Crash victim calls for new 'mobile' law

A WOMAN nearly killed in a car crash with a driver who was distracted by her mobile phone has called for tougher sentencing for people flouting the law.

James Hore

A WOMAN nearly killed in a car crash with a driver who was distracted by her mobile phone has called for tougher sentencing for people flouting the law.

Lorraine Farrant was heading to collect her teenage daughter, Rosie, from a friend's house when she was in a head on collision with the BMW which had crossed to the wrong side of the road.

The 37-year-old driver of the BMW, whose details have not been released to the EADT, had looked away from the road when her phone rang and went straight into Mrs Farrant's Volkswagen Polo.

She pleaded guilty to careless driving and this month received a 28-day ban and fined £200.

But Mrs Farrant, a mother-of-two, has been left with lifelong physical and emotional injuries.

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It is now exactly a year since tougher legislation was brought in to deal with drivers using mobile phones, but Mrs Farrant said she did not think the deterrent of a £60 fine and three penalty points was enough.

And she pleaded for all drivers to simply switch off their phones in the car to avoid causing the heartache her family has suffered since the accident in Witham last July.

Her daughter, Rosie, 14, was driven past the scene of the accident by a friend of the family and realised something terrible had happened.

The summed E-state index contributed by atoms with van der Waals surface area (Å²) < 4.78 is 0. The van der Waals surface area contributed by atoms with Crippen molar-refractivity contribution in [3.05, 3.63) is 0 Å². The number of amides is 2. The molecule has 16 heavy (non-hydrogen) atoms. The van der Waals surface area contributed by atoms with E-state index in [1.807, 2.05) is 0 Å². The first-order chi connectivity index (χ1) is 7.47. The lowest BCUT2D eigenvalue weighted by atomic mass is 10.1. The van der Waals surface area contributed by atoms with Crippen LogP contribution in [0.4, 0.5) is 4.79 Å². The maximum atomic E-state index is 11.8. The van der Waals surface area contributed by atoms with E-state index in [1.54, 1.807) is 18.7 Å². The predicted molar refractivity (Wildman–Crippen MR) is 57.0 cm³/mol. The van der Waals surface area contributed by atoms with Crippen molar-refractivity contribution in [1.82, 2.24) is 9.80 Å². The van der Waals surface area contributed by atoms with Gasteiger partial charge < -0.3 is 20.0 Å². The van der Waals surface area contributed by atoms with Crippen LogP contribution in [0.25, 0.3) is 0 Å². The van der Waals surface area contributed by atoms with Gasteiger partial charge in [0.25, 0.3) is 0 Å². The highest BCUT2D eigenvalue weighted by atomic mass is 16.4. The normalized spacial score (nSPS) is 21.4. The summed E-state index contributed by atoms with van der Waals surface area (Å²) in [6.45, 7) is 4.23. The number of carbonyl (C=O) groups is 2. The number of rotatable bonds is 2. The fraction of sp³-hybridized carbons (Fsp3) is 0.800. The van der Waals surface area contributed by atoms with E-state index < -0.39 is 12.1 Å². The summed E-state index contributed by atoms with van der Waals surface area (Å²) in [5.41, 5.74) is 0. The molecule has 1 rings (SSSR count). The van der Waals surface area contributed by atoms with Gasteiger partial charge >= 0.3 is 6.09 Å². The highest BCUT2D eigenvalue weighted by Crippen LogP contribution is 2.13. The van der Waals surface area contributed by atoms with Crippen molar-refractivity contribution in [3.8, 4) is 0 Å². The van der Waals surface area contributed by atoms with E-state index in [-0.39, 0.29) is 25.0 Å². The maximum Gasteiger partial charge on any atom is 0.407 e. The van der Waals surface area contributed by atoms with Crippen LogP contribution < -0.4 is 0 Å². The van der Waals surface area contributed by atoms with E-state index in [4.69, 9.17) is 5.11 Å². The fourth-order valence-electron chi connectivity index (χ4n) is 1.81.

The 41-year-old broke her neck, collarbone, ribs, femur and ankle, suffered a cut to the back of her head and only her air bag saved her from facial scaring.

She was also left with internal injuries and had to be resuscitated three times and was in hospital for five months and now has to use a wheelchair.

She said: “I would say to people 'just don't do it', it is the people who they crash into that will have their lives ruined - the drivers are not the ones who will be affected by the consequences.

“The injuries I have are forever, I am very emotional and it has made me very angry and sometimes I am quite bitter about what has happened, but I try not to be as I am not that sort of person.

“I am very angry about it, not only because the driver was on her mobile phone, but also because she had children in the back of the car. I just could not believe it.

“The sentence she was given was so lenient. It was not enough to put other people off.

“Three points and £60 fine for people using a phone is not enough either.”

Her parents, James and Diane Farrant, from Maldon, have been looking after her every day since she came home and she said the accident had changed her life in so many ways.

“It did not just affect me - it has had a big impact on family and friends too. I used to go out socialising, enjoying meals and going bowling, but I can't do any of that now.”

Mrs Farrant was forced to leave her job at the petrol counter at Sainsbury's in Boreham, but revealed she one day hopes to work for Essex Air Ambulance which played a big part in helping to save her life.

“I hope to recover and have lots of nice holidays and get back to normality,” she said.

Norman Hume, chairman of the Essex Casualty Reduction Board, said he thought the sentence given to the driver involved sounded “light”.

“For some reason, a few people still think using a mobile phone at the wheel is acceptable, but Lorraine's story shows that it can never be.

“We must send out the message loud and clear to drivers not to answer or make calls or texts while driving and recent research shows there is clear support for that stance.

“I'd urge family, friends and employers not to call someone they think may be driving - because even a spilt second of distraction can easily lead to the destruction of people's lives.”

Mr Hume, who is also a county councillor, said it was policy that employees were not to use mobiles in their vehicles and revealed hands free kits were not allowed either.

james.hore@eadt.co.uk